What these movements have in common is the fact that they all tried (each in their own way) to find a synthesis between art and the everyday. In other words – all these movements tried to turn life itself into a piece of art. Society should be seen as a collective work (as a ‘Gesamtkuntswerk’, so to speak), and everybody would be an artist, taking authorship of his/her own labour. (“Jeder Mench ein Künstler”, as Jospeh Beuys once said).
This idea, that a modernist art/design practice should somehow strive for a synthesis between art and the everyday, is something that still governs us.
This also means that we think that, in an ideal situation, each book should be regarded as an art book.
Each book should be seen as the artistic expression of the labourers that were involved in the book’s production – the writer, the editor, the designer, the printer, the binder, etc.
In that sense – in an ideal world, each book should be regarded as a piece of art.
In other words – we think that even a telephone book should be regarded as an art book.
In fact, there are examples of telephone books that really are artistic expressions of authorship. Think for instance of the telephone books designed by Wim Crouwel, and his team at Total Design – these telephone books can definitely be seen as pieces of conceptual/minimalist art.
(Of course, Wim Crouwel himself would hate this idea – he never saw himself as an artist. But we disagree with him – we do see him as a poet).
So our premise is this:
Just as Beuys said that every person should be seen as an artist, we say that every book should be regarded as an art book.
4: Please name one (or more) art book(s) you have been influenced.
As we already mentioned earlier – we have been really influenced and inspired by the fanzines that we read and collected, between the late ’80s to the mid-’90s. If we had to mention some random titles: Murder Can Be Fun, Drew, Skate Muties, Ben is Dead, Dishwasher, etc.:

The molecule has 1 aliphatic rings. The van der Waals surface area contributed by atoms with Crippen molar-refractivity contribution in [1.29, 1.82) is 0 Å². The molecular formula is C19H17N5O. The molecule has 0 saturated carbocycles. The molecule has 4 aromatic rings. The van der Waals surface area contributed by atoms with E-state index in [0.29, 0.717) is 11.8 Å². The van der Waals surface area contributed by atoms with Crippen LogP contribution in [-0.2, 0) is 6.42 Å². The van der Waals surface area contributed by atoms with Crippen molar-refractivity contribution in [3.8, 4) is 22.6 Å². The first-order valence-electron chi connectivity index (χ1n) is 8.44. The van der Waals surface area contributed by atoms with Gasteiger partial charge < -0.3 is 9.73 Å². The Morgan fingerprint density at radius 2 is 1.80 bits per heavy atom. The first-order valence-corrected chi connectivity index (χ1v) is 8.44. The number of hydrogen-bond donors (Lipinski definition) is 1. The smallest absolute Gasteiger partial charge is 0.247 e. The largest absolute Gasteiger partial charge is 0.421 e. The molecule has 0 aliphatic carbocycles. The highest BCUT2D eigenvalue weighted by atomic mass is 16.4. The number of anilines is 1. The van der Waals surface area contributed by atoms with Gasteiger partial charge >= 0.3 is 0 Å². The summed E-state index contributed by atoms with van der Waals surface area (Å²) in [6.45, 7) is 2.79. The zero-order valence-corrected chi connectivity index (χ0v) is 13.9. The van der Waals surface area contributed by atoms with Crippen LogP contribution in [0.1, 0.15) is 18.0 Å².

fanzines between the late ’80s to the mid-’90s
Another model that really inspires us is the format of the standard paperback. We like the fact that the standard paperback can be seen as a vehicle to push subversive ideas into the mainstream.
This was especially true in the 1960s and 1970s, when quite radical paperbacks were distributed widely – through supermarkets, kiosks, libraries, etc. A paper infrastructure, really influencing popular culture.
So the format of the paperback really inspires us – and if we had to mention specific examples, we are thinking especially of the books designed by the amazing Quentin Fiore (McLuhan’s 'The Medium is the Massage’, Jerry Rubin’s ‘Do It’, Abbie Hoffman’s ‘Revolution for the Hell of It’, R. Buckminster Fuller’s ‘I Seem to be a Verb’, etc.).
We actually talk a bit about our love for paperbacks in this lecture from 2015:
An example of a paperback that we really love is Kriwet’s ‘Apollo Amerika’ (Edition Suhrkamp / SV, 1969).
In fact, the format of this particular book was a big inspiration for us when we were working on ‘Full Scale False Scale’, the book we released last year through Roma Publications.
Full Scale False Scale
Roma Publications, 2019
William Klein is known foremost as a photographer and filmmaker – but he also was a great graphic designer. His book ‘Mister Freedom’ (1970) certainly had an influence on our graphic language.
(In fact, we first became aware of William Klein in the mid-’90s, when we saw his work being used by Pizzicato Five, the great Japanese band).
We have curated a couple of exhibitions on the subject of Provo, an Amsterdam-based anarchist movement that existed between 1965–1967. As a result, we have a large archive of Provo-related printed matter – magazines, pamphlets, journals, booklets, posters, etc.
The graphic output of Provo has been very influential to us – we show some picks from our archive here:
Provo Magazines (issues 1–15)
the Provo collective (of which Rob Stolk was one of the main founders), 1965–1967
Most of this material was printed by Rob Stolk (Marieke’s father), who was actually one of the main founders of the Provo movement.
Come to think of it, we should also mention ‘Environments’, an art catalogue that was designed in 1968 by Swip Stolk (which is actually Marieke’s uncle). It’s an amazing publication – basically a repurposed electronic boardgame: